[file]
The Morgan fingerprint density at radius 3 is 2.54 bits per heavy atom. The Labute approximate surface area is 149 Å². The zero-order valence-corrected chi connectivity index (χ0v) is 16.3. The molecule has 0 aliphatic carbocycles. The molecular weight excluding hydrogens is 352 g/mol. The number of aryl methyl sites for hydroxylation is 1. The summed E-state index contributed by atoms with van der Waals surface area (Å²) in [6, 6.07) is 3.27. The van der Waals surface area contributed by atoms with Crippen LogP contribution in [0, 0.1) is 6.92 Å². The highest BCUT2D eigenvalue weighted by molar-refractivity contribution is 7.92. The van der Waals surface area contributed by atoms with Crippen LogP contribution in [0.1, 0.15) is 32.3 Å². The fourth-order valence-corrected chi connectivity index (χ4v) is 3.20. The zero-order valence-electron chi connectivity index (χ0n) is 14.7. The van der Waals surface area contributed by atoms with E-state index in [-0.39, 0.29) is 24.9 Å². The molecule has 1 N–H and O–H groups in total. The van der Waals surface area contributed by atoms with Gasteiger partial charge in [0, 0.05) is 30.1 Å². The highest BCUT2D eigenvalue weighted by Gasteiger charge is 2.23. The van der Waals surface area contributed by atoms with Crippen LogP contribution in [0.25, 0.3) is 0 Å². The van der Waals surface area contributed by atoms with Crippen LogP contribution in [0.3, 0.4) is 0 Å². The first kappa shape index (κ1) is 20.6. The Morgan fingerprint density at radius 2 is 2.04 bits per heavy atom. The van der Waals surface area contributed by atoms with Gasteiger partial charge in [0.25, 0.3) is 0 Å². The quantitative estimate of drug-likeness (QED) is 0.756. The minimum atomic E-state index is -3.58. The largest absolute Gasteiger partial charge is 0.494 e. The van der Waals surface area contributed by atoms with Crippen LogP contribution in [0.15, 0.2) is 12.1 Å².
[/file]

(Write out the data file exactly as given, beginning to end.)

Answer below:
The Morgan fingerprint density at radius 3 is 2.54 bits per heavy atom. The Labute approximate surface area is 149 Å². The zero-order valence-corrected chi connectivity index (χ0v) is 16.3. The molecule has 0 aliphatic carbocycles. The molecular weight excluding hydrogens is 352 g/mol. The number of aryl methyl sites for hydroxylation is 1. The summed E-state index contributed by atoms with van der Waals surface area (Å²) in [6, 6.07) is 3.27. The van der Waals surface area contributed by atoms with Crippen LogP contribution in [0, 0.1) is 6.92 Å². The highest BCUT2D eigenvalue weighted by molar-refractivity contribution is 7.92. The van der Waals surface area contributed by atoms with Crippen LogP contribution in [0.1, 0.15) is 32.3 Å². The fourth-order valence-corrected chi connectivity index (χ4v) is 3.20. The zero-order valence-electron chi connectivity index (χ0n) is 14.7. The van der Waals surface area contributed by atoms with E-state index in [-0.39, 0.29) is 24.9 Å². The molecule has 1 N–H and O–H groups in total. The van der Waals surface area contributed by atoms with Gasteiger partial charge in [0, 0.05) is 30.1 Å². The highest BCUT2D eigenvalue weighted by Gasteiger charge is 2.23. The van der Waals surface area contributed by atoms with Crippen LogP contribution in [0.25, 0.3) is 0 Å². The van der Waals surface area contributed by atoms with Crippen LogP contribution in [0.3, 0.4) is 0 Å². The first kappa shape index (κ1) is 20.6. The Morgan fingerprint density at radius 2 is 2.04 bits per heavy atom. The van der Waals surface area contributed by atoms with Gasteiger partial charge in [0.25, 0.3) is 0 Å². The quantitative estimate of drug-likeness (QED) is 0.756. The minimum atomic E-state index is -3.58. The largest absolute Gasteiger partial charge is 0.494 e. The van der Waals surface area contributed by atoms with Crippen LogP contribution in [0.15, 0.2) is 12.1 Å².